I’ve heard it said that the soul of an unborn child simply waits until the next time to be born to their mother. So I don’t know if Jasmine was the soul waiting to be born through my unborn child at that time, or if my unborn child was another soul who has gone on to glory. But I do know, that I love that unborn child with all my might and I appreciate my unborn child. Through that brief encounter, that beautiful little soul has touched my life in a most amazing way. That soul taught me that guilt is a monster that serves no one. Guilt is a beast that robs of all joy. I wasn’t even able to get the lesson intended for me because I was stuck in my shame spiral. Through my unborn child I learned that guilt and sorrow are not the same. Sorrow says, “I messed up. I won’t do that again.” But guilt doesn’t. Guilt isn’t necessarily sorry for the act.  It simply feels bad about it because it knows the act goes against your moral compass.  Sorrow seeks to make amends.  Guilt just wants to feel better.  Guilt will continue to repeat the same thing and cry afterward having the nerve to say “Oh I feel so bad.” Yes I was sorry for my mis-steps, and I never did repeat the same mistake. However, the guilt is what allowed, even compelled me, to remain in the horrible cycle of punishing myself time and again. The guilt prohibited me from receiving and enjoying good. That unborn child also taught me compassion. Before I found myself pregnant, I judged young, unwed mothers. I looked down upon them. They were something to point at while I puffed up my chest and told myself how much better than they I was. The sweet irony of ending up just like them forced me to bake and eat my very own humble pie. While it wasn’t as sweet as I would have liked, it was very necessary and it was sustenance for my soul. I learned that we are all on our own journey and no one person is better than any other. We may cling to petty and superficial ties to make ourselves feel superior, but underneath all that bravado lays insecurity. But our insecurity is no excuse for having the audacity to think we can judge another. I’m still not convinced that I didn’t make the best decision for me at the time, but what I am convinced of is that it was all par for my course and I’m thankful for it. If my unborn child can hear me, I simply want to say that even though I didn’t birth you, I love you with all my heart and know that Mommy finally got the lesson. Thank you.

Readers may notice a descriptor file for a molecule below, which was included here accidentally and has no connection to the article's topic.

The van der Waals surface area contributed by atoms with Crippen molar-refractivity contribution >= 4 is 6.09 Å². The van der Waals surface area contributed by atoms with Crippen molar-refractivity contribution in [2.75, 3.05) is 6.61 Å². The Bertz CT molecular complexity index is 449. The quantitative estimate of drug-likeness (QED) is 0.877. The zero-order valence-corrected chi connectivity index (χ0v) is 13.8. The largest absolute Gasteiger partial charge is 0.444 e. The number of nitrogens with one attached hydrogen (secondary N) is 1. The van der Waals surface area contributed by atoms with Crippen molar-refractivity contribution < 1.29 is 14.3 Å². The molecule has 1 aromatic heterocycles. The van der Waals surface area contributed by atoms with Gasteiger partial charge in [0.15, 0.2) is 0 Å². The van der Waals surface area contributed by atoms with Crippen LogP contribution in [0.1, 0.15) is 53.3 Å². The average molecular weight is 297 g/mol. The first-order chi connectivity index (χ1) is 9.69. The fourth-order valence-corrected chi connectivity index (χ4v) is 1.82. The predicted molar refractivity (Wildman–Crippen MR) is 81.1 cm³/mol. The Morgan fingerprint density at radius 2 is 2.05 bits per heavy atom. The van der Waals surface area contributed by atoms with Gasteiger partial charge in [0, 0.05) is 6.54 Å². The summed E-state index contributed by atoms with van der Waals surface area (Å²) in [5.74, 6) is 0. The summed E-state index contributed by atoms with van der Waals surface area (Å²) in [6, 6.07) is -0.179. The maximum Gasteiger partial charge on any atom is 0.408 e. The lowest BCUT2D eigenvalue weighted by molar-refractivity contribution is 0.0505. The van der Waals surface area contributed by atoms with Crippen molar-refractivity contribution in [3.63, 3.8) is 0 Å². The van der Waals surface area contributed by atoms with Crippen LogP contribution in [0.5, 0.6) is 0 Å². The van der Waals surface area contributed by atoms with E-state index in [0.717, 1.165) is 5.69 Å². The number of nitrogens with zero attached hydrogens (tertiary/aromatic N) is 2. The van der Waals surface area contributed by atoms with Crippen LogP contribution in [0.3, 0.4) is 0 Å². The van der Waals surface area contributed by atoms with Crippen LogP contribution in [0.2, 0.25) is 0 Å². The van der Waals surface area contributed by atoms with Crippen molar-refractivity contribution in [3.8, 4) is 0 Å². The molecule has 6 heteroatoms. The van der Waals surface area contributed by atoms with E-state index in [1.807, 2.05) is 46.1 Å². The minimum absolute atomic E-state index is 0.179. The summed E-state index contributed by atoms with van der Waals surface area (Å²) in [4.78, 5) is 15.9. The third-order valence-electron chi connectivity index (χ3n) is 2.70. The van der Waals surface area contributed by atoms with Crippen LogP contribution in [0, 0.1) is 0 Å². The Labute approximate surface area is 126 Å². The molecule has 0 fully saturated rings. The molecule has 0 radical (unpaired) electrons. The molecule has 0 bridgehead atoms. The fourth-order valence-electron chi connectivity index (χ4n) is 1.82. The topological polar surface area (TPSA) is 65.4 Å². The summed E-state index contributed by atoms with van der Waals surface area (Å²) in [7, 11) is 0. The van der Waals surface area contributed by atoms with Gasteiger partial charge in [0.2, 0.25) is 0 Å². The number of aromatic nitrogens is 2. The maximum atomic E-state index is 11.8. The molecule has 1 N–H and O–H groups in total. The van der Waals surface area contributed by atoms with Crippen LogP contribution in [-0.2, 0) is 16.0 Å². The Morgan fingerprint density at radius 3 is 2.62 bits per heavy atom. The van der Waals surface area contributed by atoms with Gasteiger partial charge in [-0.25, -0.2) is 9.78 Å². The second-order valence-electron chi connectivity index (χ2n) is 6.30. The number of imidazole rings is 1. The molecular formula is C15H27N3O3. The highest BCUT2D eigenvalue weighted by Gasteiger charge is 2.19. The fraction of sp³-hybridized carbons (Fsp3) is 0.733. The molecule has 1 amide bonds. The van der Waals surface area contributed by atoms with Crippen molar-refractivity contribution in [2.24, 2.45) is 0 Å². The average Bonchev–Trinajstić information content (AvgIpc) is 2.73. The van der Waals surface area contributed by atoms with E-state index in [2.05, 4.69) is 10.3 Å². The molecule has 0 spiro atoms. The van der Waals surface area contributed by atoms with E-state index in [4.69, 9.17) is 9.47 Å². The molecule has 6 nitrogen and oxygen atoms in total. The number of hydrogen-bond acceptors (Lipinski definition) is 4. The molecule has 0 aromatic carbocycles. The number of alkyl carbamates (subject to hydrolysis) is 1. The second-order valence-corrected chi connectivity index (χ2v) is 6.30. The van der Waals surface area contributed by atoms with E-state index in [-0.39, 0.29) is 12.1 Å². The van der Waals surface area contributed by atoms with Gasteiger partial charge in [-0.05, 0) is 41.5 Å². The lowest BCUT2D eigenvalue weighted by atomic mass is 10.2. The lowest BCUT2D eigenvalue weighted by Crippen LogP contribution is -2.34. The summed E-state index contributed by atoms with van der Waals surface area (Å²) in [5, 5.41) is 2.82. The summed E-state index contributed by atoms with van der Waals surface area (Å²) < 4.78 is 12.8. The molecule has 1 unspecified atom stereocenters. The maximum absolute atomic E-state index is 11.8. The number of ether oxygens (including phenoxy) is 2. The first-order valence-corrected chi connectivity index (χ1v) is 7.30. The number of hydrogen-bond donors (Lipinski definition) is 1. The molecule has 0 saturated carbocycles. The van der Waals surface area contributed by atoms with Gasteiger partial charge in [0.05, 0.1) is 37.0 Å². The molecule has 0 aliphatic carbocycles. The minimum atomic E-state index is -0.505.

Gratitude Day #2